The image below, from Google Street View, shows how the building's perimeter is fenced off from the sidewalk and street.

1.  Many of Panasonic's top officials and employees likely were afraid of the center city location, even though they understood the relocation as a forward thinking move for the company.

These kinds of fears aren't unusual, even in DC.  For example, employees at the Equal Employment Opportunity Commission were angry about moving to the then "frontier" location in NoMA across the street from the Metrorail station.  I wrote about it in 2007:
Part of it too is perception, as the Post reported in this short, "EEOC Is Moving On; Fast Food and a Dicey Neighborhood Await," workers often look askance at having to work in revitalizing places. The caption of the photo accompanying the article states "Some at the Equal Employment Opportunity Commission fail to see the upside of moving from downtown Washington to Northeast. The new headquarters' neighbors will include 'one of the largest open-air drug markets in the region'" and the article doesn't get much better: 
"The Equal Employment Opportunity Commission is in an uproar over a decision by Chair Naomi C. Earp to move its 500-employee headquarters from fine offices in downtown to a "developing" -- but not quite arrived -- area in desolate Northeast near the old Woodie's warehouse on New York Avenue."
At a hostile meeting yesterday to quell a growing rebellion, Earp told several hundred employees -- and others viewing on closed-circuit television -- that "the determining factor is price" in her decision and that employees "should not overreact to concerns about safety."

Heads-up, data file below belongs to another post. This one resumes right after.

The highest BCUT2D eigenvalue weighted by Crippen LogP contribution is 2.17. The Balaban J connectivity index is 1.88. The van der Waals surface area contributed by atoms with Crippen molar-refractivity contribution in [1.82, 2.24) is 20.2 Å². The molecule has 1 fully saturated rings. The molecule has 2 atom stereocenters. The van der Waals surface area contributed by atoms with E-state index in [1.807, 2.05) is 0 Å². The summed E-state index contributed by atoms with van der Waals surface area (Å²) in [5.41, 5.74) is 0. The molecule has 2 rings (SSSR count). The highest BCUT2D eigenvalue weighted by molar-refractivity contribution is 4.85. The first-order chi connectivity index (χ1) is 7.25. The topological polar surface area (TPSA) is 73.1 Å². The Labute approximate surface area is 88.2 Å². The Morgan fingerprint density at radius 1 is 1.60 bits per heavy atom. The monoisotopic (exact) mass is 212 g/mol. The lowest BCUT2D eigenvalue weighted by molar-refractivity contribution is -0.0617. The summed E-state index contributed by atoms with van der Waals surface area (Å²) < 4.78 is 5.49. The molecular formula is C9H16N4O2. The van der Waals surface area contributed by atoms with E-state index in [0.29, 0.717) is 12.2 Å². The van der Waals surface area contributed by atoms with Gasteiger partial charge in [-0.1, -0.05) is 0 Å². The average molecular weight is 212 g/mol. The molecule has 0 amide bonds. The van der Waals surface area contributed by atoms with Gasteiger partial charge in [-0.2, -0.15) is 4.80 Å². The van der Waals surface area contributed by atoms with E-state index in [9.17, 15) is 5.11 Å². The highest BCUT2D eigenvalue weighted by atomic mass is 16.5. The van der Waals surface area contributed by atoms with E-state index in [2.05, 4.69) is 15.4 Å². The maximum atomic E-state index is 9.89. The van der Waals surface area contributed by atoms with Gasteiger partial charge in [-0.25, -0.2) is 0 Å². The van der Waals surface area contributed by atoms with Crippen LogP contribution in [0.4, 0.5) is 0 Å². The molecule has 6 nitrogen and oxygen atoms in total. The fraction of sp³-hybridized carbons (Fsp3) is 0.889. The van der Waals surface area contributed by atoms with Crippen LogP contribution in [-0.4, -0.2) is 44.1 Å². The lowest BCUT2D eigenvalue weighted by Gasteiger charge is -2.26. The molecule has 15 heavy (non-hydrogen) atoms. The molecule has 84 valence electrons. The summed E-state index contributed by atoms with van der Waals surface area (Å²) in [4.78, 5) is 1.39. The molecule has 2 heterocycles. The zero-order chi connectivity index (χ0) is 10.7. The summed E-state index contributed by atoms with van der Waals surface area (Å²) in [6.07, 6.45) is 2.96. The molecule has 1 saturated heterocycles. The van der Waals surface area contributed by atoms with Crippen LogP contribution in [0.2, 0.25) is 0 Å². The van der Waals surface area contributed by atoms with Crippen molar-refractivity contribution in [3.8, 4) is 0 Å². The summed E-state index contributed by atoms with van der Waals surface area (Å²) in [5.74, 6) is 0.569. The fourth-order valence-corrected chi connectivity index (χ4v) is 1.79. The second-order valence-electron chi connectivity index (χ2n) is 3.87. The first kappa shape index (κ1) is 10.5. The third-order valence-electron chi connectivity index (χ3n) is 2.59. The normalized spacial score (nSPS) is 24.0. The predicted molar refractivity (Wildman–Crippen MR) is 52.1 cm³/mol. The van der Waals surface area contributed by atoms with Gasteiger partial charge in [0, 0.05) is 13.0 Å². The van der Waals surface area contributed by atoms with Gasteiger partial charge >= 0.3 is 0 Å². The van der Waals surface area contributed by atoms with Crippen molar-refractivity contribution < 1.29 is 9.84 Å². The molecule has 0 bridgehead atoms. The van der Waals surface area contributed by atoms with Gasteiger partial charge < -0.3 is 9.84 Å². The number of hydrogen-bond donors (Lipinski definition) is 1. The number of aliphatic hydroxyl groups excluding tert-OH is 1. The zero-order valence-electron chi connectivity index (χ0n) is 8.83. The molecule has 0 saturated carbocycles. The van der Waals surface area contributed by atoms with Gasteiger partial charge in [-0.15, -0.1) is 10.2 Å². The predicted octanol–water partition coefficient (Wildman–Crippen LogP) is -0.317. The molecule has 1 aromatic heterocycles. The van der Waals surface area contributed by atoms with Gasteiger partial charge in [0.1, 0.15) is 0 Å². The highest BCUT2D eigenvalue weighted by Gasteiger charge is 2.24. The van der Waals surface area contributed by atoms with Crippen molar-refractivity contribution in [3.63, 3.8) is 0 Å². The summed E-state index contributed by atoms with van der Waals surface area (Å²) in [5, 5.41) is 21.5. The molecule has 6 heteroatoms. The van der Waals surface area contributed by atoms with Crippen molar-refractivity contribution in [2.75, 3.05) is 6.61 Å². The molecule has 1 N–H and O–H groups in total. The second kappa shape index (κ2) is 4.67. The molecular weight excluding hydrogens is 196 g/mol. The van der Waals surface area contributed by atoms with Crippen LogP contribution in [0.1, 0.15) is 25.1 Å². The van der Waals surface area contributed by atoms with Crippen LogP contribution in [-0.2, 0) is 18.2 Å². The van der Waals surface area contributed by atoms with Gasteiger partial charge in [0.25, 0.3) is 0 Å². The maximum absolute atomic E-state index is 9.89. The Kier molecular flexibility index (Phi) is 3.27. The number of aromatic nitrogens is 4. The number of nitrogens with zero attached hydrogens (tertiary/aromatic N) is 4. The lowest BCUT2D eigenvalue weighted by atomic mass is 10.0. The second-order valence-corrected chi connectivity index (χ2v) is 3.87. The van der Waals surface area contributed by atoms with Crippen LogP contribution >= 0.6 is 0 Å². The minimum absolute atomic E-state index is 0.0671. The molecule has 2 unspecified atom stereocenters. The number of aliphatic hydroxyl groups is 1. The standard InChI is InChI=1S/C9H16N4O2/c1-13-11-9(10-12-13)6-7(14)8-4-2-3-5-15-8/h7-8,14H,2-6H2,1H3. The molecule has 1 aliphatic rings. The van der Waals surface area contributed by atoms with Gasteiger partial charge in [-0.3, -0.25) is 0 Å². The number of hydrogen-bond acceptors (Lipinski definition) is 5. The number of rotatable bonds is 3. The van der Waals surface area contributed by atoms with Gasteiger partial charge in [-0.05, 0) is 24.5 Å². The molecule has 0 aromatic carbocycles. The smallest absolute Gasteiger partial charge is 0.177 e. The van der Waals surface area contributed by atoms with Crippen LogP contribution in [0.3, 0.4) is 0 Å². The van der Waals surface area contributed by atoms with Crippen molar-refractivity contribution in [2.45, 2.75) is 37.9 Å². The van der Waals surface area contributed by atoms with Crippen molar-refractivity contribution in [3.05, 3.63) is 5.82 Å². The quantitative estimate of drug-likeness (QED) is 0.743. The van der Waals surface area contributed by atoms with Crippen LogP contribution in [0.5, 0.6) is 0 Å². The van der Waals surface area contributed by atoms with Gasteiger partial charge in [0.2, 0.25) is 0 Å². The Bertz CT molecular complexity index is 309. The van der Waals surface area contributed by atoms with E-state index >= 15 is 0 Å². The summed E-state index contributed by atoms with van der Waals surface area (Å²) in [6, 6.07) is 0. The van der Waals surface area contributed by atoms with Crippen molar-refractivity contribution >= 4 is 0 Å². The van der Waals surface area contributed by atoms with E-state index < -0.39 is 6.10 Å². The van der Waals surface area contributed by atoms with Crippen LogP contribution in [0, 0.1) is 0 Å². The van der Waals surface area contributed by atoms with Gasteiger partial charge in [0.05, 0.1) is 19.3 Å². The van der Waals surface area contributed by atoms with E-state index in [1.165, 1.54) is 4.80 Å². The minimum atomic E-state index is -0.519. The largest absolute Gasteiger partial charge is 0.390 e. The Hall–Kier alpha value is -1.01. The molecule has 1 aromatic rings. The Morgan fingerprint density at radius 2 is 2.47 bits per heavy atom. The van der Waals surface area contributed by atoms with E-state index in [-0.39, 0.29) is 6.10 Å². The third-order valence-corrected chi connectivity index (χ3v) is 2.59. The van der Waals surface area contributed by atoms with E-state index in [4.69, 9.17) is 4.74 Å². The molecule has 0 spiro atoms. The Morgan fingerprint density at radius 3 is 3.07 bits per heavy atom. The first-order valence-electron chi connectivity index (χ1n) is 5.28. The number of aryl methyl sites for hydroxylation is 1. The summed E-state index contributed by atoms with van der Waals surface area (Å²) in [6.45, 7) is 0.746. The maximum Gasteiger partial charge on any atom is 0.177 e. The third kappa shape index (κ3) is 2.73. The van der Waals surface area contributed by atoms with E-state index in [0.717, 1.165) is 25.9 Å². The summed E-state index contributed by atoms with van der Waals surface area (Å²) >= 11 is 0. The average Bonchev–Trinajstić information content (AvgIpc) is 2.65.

These days the area where EEOC is located is quite successful, with a full-line grocery across the street, and an increasing array of amenities.  I can't imagine that EEOC employees are particularly concerned about their safety there, these days.

The Panasonic building is located a long block, 0.2 miles, from transit--Newark's Penn Station, a major station on Amtrak, NJ Transit, and PATH.  But allegedly the company wanted the city to develop a completely underground connection between the transit center and the building, so that employees wouldn't have to mix with the riff-raff on the street.

Note that according to the company, at least 57% of the employees arrive to work by transit.

2.  These fears about their urban location have been reified by the company and/or the developer in that a fence was constructed around the building, so that the outdoor spaces around the building are decidedly not public.
Torre de Gas NaturalBy contrast, I came across a mention of the Natural Gas company headquarters in the Barceloneta neighborhood in Barcelona (pictured at left), where in return for height increases and other variances, the company made the spaces around the building publicly accessible and deeded the space to the local government.

The spaces outside and the ground floor of the regional headquarters of Unilever in Hamburg, Germany are also open to the public.

Public space along the waterfront in HafenCity, outside of the Unilever building.

A ground floor open to the public was one of the design requirements specified for the property by the area's development corporation   From the article: